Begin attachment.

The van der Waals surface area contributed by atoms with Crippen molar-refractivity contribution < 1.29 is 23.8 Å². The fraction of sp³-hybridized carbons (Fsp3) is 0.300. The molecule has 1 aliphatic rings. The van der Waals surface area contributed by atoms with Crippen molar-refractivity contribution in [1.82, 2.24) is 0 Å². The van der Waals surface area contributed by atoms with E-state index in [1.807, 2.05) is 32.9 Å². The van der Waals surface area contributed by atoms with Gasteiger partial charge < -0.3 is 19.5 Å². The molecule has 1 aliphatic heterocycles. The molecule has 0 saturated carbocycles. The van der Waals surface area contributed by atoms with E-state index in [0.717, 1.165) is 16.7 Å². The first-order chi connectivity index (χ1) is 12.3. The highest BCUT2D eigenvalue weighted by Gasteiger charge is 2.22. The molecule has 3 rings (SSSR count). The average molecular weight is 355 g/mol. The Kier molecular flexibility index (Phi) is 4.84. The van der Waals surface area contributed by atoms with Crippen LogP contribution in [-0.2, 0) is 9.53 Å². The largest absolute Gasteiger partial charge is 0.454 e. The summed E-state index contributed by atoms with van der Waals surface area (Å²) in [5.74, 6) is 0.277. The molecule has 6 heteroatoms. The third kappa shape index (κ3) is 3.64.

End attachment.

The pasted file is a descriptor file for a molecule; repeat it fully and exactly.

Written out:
The van der Waals surface area contributed by atoms with Crippen molar-refractivity contribution < 1.29 is 23.8 Å². The fraction of sp³-hybridized carbons (Fsp3) is 0.300. The molecule has 1 aliphatic rings. The van der Waals surface area contributed by atoms with Crippen molar-refractivity contribution in [1.82, 2.24) is 0 Å². The van der Waals surface area contributed by atoms with E-state index in [1.807, 2.05) is 32.9 Å². The van der Waals surface area contributed by atoms with Gasteiger partial charge < -0.3 is 19.5 Å². The molecule has 1 aliphatic heterocycles. The molecule has 0 saturated carbocycles. The van der Waals surface area contributed by atoms with E-state index in [0.717, 1.165) is 16.7 Å². The first-order chi connectivity index (χ1) is 12.3. The highest BCUT2D eigenvalue weighted by Gasteiger charge is 2.22. The molecule has 3 rings (SSSR count). The average molecular weight is 355 g/mol. The Kier molecular flexibility index (Phi) is 4.84. The van der Waals surface area contributed by atoms with Crippen LogP contribution in [-0.2, 0) is 9.53 Å². The largest absolute Gasteiger partial charge is 0.454 e. The summed E-state index contributed by atoms with van der Waals surface area (Å²) in [5.74, 6) is 0.277. The molecule has 6 heteroatoms. The third kappa shape index (κ3) is 3.64.